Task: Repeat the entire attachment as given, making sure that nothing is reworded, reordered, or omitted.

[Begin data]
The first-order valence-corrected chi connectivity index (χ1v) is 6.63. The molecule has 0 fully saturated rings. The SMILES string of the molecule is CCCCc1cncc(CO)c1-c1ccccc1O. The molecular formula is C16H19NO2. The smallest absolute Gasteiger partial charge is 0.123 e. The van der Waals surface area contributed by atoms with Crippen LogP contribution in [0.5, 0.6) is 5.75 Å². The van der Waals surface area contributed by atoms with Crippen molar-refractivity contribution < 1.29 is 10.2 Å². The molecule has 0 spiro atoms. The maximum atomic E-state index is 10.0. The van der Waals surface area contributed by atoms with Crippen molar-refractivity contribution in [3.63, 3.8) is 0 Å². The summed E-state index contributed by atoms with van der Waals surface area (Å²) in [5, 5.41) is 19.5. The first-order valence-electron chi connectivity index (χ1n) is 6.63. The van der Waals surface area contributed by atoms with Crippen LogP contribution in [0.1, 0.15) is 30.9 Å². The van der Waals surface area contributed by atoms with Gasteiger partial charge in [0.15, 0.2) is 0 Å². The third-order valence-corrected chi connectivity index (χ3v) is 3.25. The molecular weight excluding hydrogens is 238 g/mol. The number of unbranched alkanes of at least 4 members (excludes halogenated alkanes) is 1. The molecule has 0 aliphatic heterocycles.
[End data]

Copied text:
The first-order valence-corrected chi connectivity index (χ1v) is 6.63. The molecule has 0 fully saturated rings. The SMILES string of the molecule is CCCCc1cncc(CO)c1-c1ccccc1O. The molecular formula is C16H19NO2. The smallest absolute Gasteiger partial charge is 0.123 e. The van der Waals surface area contributed by atoms with Crippen LogP contribution in [0.5, 0.6) is 5.75 Å². The van der Waals surface area contributed by atoms with Crippen molar-refractivity contribution < 1.29 is 10.2 Å². The molecule has 0 spiro atoms. The maximum atomic E-state index is 10.0. The van der Waals surface area contributed by atoms with Crippen molar-refractivity contribution in [3.63, 3.8) is 0 Å². The summed E-state index contributed by atoms with van der Waals surface area (Å²) in [5, 5.41) is 19.5. The first-order valence-electron chi connectivity index (χ1n) is 6.63. The van der Waals surface area contributed by atoms with Crippen LogP contribution in [0.1, 0.15) is 30.9 Å². The van der Waals surface area contributed by atoms with Gasteiger partial charge in [0.15, 0.2) is 0 Å². The third-order valence-corrected chi connectivity index (χ3v) is 3.25. The molecular weight excluding hydrogens is 238 g/mol. The number of unbranched alkanes of at least 4 members (excludes halogenated alkanes) is 1. The molecule has 0 aliphatic heterocycles.